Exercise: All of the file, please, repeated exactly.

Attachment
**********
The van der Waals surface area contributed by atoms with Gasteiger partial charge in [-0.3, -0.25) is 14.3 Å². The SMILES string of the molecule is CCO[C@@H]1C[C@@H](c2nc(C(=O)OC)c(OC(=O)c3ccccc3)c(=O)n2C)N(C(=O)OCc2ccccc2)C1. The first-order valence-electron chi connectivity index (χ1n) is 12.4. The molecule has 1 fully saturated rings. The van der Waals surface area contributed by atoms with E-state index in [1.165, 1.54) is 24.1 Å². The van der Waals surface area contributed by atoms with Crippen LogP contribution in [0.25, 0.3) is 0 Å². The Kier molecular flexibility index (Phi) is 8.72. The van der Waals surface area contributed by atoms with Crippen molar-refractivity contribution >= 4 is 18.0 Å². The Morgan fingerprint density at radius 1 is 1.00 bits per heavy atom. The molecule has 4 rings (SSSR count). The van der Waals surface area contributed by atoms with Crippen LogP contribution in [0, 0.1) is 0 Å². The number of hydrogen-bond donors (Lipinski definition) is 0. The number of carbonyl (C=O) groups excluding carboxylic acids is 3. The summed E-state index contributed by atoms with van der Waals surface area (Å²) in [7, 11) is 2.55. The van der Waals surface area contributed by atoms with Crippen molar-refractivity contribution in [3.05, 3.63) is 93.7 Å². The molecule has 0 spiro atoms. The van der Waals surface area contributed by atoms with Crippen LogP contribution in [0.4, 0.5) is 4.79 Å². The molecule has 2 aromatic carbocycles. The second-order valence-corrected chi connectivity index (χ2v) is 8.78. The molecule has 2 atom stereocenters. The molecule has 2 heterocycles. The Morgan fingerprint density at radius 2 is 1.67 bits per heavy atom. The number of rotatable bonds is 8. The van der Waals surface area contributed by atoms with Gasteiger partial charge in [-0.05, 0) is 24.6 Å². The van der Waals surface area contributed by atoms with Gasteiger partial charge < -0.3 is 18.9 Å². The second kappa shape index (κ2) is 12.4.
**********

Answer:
The van der Waals surface area contributed by atoms with Gasteiger partial charge in [-0.3, -0.25) is 14.3 Å². The SMILES string of the molecule is CCO[C@@H]1C[C@@H](c2nc(C(=O)OC)c(OC(=O)c3ccccc3)c(=O)n2C)N(C(=O)OCc2ccccc2)C1. The first-order valence-electron chi connectivity index (χ1n) is 12.4. The molecule has 1 fully saturated rings. The van der Waals surface area contributed by atoms with E-state index in [1.165, 1.54) is 24.1 Å². The van der Waals surface area contributed by atoms with Crippen LogP contribution in [0.25, 0.3) is 0 Å². The Kier molecular flexibility index (Phi) is 8.72. The van der Waals surface area contributed by atoms with Crippen molar-refractivity contribution >= 4 is 18.0 Å². The Morgan fingerprint density at radius 1 is 1.00 bits per heavy atom. The molecule has 4 rings (SSSR count). The van der Waals surface area contributed by atoms with Crippen LogP contribution in [0, 0.1) is 0 Å². The number of hydrogen-bond donors (Lipinski definition) is 0. The number of carbonyl (C=O) groups excluding carboxylic acids is 3. The summed E-state index contributed by atoms with van der Waals surface area (Å²) in [7, 11) is 2.55. The van der Waals surface area contributed by atoms with Crippen molar-refractivity contribution in [3.05, 3.63) is 93.7 Å². The molecule has 0 spiro atoms. The van der Waals surface area contributed by atoms with Crippen LogP contribution in [0.4, 0.5) is 4.79 Å². The molecule has 2 aromatic carbocycles. The second-order valence-corrected chi connectivity index (χ2v) is 8.78. The molecule has 2 atom stereocenters. The molecule has 2 heterocycles. The Morgan fingerprint density at radius 2 is 1.67 bits per heavy atom. The number of rotatable bonds is 8. The van der Waals surface area contributed by atoms with Gasteiger partial charge in [-0.05, 0) is 24.6 Å². The van der Waals surface area contributed by atoms with Gasteiger partial charge < -0.3 is 18.9 Å². The second kappa shape index (κ2) is 12.4.